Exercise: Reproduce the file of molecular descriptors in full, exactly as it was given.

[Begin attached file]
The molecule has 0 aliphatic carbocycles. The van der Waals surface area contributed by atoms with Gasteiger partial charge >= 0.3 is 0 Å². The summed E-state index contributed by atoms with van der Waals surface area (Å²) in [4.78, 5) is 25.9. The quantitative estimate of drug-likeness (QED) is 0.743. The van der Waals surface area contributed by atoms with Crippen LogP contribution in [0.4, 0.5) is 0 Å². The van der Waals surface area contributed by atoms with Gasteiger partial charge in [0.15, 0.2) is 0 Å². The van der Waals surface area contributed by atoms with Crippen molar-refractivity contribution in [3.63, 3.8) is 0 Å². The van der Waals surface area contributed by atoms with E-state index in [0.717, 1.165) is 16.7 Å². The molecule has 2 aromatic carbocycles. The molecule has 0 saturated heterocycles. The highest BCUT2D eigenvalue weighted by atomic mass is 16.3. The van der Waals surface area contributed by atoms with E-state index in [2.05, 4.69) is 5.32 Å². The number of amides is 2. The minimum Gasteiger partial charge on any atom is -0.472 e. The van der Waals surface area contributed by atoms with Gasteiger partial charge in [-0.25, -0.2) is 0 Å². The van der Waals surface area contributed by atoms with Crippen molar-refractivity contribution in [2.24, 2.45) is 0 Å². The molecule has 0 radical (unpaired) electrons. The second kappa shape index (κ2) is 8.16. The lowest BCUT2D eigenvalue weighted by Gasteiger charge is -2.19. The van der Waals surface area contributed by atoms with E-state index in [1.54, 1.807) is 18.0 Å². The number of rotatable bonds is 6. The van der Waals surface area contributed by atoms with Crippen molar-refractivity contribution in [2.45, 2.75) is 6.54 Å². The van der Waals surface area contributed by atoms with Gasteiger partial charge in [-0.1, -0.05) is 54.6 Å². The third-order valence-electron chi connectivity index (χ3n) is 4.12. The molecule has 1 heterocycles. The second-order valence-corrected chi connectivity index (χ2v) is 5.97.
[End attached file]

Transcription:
The molecule has 0 aliphatic carbocycles. The van der Waals surface area contributed by atoms with Gasteiger partial charge >= 0.3 is 0 Å². The summed E-state index contributed by atoms with van der Waals surface area (Å²) in [4.78, 5) is 25.9. The quantitative estimate of drug-likeness (QED) is 0.743. The van der Waals surface area contributed by atoms with Crippen LogP contribution in [0.4, 0.5) is 0 Å². The van der Waals surface area contributed by atoms with Gasteiger partial charge in [0.15, 0.2) is 0 Å². The van der Waals surface area contributed by atoms with Crippen molar-refractivity contribution in [3.63, 3.8) is 0 Å². The van der Waals surface area contributed by atoms with E-state index in [0.717, 1.165) is 16.7 Å². The molecule has 2 aromatic carbocycles. The molecule has 0 saturated heterocycles. The highest BCUT2D eigenvalue weighted by atomic mass is 16.3. The van der Waals surface area contributed by atoms with E-state index in [2.05, 4.69) is 5.32 Å². The number of amides is 2. The minimum Gasteiger partial charge on any atom is -0.472 e. The van der Waals surface area contributed by atoms with Gasteiger partial charge in [-0.25, -0.2) is 0 Å². The van der Waals surface area contributed by atoms with Crippen molar-refractivity contribution in [2.24, 2.45) is 0 Å². The molecule has 0 radical (unpaired) electrons. The second kappa shape index (κ2) is 8.16. The lowest BCUT2D eigenvalue weighted by Gasteiger charge is -2.19. The van der Waals surface area contributed by atoms with E-state index in [1.54, 1.807) is 18.0 Å². The number of rotatable bonds is 6. The van der Waals surface area contributed by atoms with Crippen molar-refractivity contribution in [2.45, 2.75) is 6.54 Å². The van der Waals surface area contributed by atoms with Gasteiger partial charge in [-0.1, -0.05) is 54.6 Å². The third-order valence-electron chi connectivity index (χ3n) is 4.12. The molecule has 1 heterocycles. The second-order valence-corrected chi connectivity index (χ2v) is 5.97.